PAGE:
Yesterday I began telling you about Lent the only way I know how: with an embarrassing and self deprecating story. Today, on the Friday after Ash Wednesday, we’re going to have a look at the prescribed reading from Isaiah, because I keep running into people who think Lent is their pre-Easter candy diet.
Some of y’all may see yourselves in Isaiah 58:1-5. I know I do when I whine about how badly I’d like a hamburger:
“Thus says the Lord GOD:
Cry out full-throated and unsparingly,
lift up your voice like a trumpet blast;
Tell my people their wickedness,
and the house of Jacob their sins.
They seek me day after day,
and desire to know my ways,
Like a nation that has done what is just
and not abandoned the law of their God;
They ask me to declare what is due them,
pleased to gain access to God.
‘Why do we fast, and you do not see it?
afflict ourselves, and you take no note of it?’”
Just today I was telling a fellow parishioner that I’ve eaten half the calories I normally do for TWO WHOLE DAYS and have yet to lose any weight. I’m the worst.
The Lord continues:
“‘Lo, on your fast day you carry out your own pursuits,
and drive all your laborers.
Yes, your fast ends in quarreling and fighting,
striking with wicked claw.
Would that today you might fast
so as to make your voice heard on high!
Is this the manner of fasting I wish,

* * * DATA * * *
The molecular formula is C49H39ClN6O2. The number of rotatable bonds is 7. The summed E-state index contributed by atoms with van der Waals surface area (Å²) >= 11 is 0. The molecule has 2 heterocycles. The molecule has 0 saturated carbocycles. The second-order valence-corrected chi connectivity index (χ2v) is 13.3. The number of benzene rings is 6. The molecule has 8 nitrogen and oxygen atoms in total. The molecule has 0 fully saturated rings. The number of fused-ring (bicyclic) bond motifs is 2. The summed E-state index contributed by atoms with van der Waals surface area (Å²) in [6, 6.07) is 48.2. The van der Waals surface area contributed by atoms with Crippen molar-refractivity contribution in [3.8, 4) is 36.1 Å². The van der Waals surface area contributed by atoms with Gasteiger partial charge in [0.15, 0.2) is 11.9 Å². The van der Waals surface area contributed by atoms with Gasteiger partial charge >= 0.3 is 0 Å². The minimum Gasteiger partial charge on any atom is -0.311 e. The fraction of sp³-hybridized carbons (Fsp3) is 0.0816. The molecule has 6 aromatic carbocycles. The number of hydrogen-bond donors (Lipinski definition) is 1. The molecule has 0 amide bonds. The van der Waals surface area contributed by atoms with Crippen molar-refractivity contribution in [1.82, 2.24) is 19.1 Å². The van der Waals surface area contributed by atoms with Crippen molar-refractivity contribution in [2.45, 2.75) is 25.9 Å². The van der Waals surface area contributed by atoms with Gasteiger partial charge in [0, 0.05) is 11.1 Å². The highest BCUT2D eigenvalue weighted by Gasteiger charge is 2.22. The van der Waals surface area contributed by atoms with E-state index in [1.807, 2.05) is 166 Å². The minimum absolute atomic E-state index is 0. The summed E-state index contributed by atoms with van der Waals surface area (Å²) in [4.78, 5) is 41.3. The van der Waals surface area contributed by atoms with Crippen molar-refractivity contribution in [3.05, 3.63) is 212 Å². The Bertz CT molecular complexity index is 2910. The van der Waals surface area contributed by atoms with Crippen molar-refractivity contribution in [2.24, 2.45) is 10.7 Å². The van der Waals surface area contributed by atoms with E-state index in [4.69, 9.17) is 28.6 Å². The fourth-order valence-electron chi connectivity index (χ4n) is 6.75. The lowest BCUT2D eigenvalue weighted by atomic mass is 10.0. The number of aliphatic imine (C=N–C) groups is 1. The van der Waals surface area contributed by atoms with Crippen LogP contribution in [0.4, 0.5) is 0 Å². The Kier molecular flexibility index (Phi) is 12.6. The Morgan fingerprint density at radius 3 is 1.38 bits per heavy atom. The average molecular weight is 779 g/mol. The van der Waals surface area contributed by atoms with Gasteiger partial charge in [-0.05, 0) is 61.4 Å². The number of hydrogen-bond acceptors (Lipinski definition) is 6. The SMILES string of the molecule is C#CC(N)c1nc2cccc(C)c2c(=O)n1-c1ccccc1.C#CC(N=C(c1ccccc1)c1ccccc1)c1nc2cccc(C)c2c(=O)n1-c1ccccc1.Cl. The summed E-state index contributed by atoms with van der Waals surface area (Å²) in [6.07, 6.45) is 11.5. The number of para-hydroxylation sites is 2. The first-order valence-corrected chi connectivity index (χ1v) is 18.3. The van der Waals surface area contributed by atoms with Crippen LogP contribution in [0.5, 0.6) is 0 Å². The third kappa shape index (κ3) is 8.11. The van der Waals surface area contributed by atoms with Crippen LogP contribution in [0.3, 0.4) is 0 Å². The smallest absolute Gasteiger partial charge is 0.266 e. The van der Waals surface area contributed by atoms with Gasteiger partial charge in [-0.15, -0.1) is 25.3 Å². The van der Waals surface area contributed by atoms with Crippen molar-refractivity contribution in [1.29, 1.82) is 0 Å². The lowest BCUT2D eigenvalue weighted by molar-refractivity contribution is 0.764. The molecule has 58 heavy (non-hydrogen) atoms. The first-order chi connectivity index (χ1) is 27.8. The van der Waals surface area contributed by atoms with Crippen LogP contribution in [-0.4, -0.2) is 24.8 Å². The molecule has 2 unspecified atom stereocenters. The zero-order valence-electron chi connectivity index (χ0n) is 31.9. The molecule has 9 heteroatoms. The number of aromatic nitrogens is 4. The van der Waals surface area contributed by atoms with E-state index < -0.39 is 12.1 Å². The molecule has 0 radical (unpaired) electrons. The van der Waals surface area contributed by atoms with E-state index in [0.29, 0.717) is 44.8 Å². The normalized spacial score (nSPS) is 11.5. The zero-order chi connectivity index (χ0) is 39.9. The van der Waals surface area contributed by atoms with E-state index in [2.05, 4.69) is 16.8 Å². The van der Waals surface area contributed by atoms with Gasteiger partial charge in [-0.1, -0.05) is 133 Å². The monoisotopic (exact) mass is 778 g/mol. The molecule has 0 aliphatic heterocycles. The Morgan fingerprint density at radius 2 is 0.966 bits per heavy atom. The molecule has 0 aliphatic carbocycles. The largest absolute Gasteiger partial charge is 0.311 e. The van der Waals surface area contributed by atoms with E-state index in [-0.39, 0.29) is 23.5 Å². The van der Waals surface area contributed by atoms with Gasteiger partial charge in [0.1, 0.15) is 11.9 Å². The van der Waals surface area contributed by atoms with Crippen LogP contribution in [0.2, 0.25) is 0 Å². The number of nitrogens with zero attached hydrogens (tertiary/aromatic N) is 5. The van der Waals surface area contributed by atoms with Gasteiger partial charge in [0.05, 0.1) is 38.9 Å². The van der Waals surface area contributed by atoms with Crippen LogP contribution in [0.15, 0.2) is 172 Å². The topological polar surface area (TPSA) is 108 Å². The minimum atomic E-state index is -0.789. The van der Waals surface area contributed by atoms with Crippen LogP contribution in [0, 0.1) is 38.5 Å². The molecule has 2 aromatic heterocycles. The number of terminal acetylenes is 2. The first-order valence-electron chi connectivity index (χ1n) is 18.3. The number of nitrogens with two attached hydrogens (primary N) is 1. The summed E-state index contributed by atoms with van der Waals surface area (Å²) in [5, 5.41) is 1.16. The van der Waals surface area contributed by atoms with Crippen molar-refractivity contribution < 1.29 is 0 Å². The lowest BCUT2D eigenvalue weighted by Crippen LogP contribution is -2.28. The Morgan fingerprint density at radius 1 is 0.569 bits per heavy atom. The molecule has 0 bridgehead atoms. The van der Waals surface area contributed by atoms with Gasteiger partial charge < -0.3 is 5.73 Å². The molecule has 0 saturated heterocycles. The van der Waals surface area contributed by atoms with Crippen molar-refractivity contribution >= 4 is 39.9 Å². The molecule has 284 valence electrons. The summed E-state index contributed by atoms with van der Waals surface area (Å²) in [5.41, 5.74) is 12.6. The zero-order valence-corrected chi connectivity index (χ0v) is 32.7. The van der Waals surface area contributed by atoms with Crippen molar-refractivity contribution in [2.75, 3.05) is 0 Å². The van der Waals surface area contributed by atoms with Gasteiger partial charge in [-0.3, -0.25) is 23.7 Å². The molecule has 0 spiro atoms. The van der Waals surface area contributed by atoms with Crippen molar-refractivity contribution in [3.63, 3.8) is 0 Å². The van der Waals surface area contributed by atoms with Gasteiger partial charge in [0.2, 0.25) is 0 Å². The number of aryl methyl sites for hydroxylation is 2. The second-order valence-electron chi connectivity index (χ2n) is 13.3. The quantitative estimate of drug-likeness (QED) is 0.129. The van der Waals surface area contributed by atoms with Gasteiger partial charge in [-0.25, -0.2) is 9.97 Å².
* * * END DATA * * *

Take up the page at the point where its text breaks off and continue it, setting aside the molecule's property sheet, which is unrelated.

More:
of keeping a day of penance:
That a man bow his head like a reed
and lie in sackcloth and ashes?
Do you call this a fast,
a day acceptable to the LORD?’”
In other words, “being right” on social media and the number on the scale are not as important as my relationship with God. God’s response to me is, in essence, “Are you kidding me right now?”
He then says, in verses 6-9a:
“‘This, rather, is the fasting that I wish:
releasing those bound unjustly,
untying the thongs of the yoke;
Setting free the oppressed,
breaking every yoke;
Sharing your bread with the hungry,
sheltering the oppressed and the homeless;
Clothing the naked when you see them,
and not turning your back on your own.
Then your light shall break forth like the dawn,
and your wound shall quickly be healed;
Your vindication shall go before you,
and the glory of the LORD shall be your rear guard.
Then you shall call, and the LORD will answer,
you shall cry for help, and he will say: Here I am!’”
Take a second to note that God never says “Depend on the government to take care of people.” He says for YOU to do it. Yes, you. If you’re unused to clearing out your closet, helping at a homeless program, or volunteering at all, Lent is a wonderful time to start. You have so much time now that you’re playing less Words With Friends and not spending twenty minutes trying to figure out what side you want with your burger, or what toppings you want on your pizza.
God is not casting side eye here on fasting. Fasting is a way to show devotion and clear our minds and bodies. He’s not saying that you’re doing something wrong by fasting.
But if Lent has somehow turned into just giving up something and whining about what you gave up, God simply wonders why you can’t find time to pick up your room. He’s a very patient dad, but he has questions. Maybe you have some time to fix your sister a bite to eat, or you can stop hoarding all the toys and give one to your brother. Who can say? (Hint: God can.)
Maybe Lent is about being a better child of the Creator and sibling to your fellow humans. It certainly can’t hurt, right?